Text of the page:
We have now created and produced 400 videos that are freely available on YouTube (channel: RITgenbio). The videos are multi-framed, including a presentation slide, an insert of questions to guide the students learning, an insert of an interpreter (e.g. Mrs. Christine Spencer) delivering conceptual signs for the materials, and a closed captioning section at the bottom of the screen. While this may sound like a very tedious / busy environment in which to learn, the students will self-select the delivery of the material in the way that makes the most sense to them. We have hypothesized that the students will find themselves selecting more than one approach to the content delivery (e.g. while the slides provide the basic concepts, the students may also find the conceptual signs appealing as a way to envision the biological process in a relative 3D space). We are now testing this hypothesis using eye-tracking tools and evaluations by the learners. These videos are in high demand not only by my students, but around the world! I have received emails of "Thanks!" from deaf learners around the world who struggle to find accurate science interpreting and captioning of video resources.
In a general education science class, I am not striving to make scientists out of the students, but I am striving to make informed citizens out of each and every one of them. This can only be achieved if the material is comfortable for them. In my course we never “dumb down” the materials – instead we work to make the concepts something everyone can work with, in and out of the classroom. It starts with foundational communication, by whatever means necessary. It would be my long-term goal to make conceptual signs designed and tested in my course accessible to all science interpreters who are looking for a new way to help the students understand concepts, particularly in general education courses.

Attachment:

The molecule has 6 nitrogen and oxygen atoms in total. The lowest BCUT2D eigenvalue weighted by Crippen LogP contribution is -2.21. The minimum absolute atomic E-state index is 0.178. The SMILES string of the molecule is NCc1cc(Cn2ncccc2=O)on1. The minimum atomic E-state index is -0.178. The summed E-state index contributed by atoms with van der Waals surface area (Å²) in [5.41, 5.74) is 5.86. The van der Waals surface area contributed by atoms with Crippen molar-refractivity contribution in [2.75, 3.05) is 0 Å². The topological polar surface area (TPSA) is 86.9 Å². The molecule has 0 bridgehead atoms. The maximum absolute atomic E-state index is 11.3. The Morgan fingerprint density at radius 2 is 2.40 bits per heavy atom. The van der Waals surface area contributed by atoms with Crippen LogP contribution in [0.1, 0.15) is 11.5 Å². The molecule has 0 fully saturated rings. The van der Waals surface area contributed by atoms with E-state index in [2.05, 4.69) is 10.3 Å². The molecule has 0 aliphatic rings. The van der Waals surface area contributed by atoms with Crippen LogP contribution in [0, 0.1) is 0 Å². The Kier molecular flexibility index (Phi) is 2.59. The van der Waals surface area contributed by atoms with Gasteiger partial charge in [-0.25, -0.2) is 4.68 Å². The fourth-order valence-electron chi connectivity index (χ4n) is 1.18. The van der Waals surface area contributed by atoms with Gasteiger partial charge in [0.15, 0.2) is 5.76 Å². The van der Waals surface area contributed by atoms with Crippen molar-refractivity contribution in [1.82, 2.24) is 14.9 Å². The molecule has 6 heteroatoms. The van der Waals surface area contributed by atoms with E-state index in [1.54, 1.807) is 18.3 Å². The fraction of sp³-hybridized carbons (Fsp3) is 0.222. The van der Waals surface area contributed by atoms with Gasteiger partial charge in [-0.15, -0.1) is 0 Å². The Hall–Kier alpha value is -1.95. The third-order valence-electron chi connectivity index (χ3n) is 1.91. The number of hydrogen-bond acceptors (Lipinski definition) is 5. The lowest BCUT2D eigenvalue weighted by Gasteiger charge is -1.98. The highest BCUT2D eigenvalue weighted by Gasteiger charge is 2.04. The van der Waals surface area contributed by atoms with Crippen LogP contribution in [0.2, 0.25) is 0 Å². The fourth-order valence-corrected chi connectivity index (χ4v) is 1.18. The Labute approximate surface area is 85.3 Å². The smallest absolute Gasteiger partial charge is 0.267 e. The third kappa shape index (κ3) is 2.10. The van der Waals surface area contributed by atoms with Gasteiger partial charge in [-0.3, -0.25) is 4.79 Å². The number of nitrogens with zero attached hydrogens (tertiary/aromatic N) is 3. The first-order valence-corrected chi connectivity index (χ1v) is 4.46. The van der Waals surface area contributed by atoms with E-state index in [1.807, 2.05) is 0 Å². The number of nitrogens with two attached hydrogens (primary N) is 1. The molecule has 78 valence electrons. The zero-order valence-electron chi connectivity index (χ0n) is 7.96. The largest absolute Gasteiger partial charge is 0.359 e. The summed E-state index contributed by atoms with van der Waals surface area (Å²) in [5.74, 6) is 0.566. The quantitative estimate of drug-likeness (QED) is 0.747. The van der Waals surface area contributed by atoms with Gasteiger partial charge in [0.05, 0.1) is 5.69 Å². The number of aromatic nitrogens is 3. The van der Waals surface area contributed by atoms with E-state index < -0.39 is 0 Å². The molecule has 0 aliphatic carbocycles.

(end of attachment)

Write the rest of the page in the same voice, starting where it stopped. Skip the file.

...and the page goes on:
Does the delivery of lecture content in a video style increase the retention and application of information on assessments, compared to the traditional lecture setting?
Results to date:
Spring 2013-2014 General Biology II Lecture: grade comparison of a traditional lecture course vs. a flipped course design taught by the same instructor with similar assessments. The fully online course grades are still being analyzed due to challenges with exam proctoring and assessment. See supplement for data scores.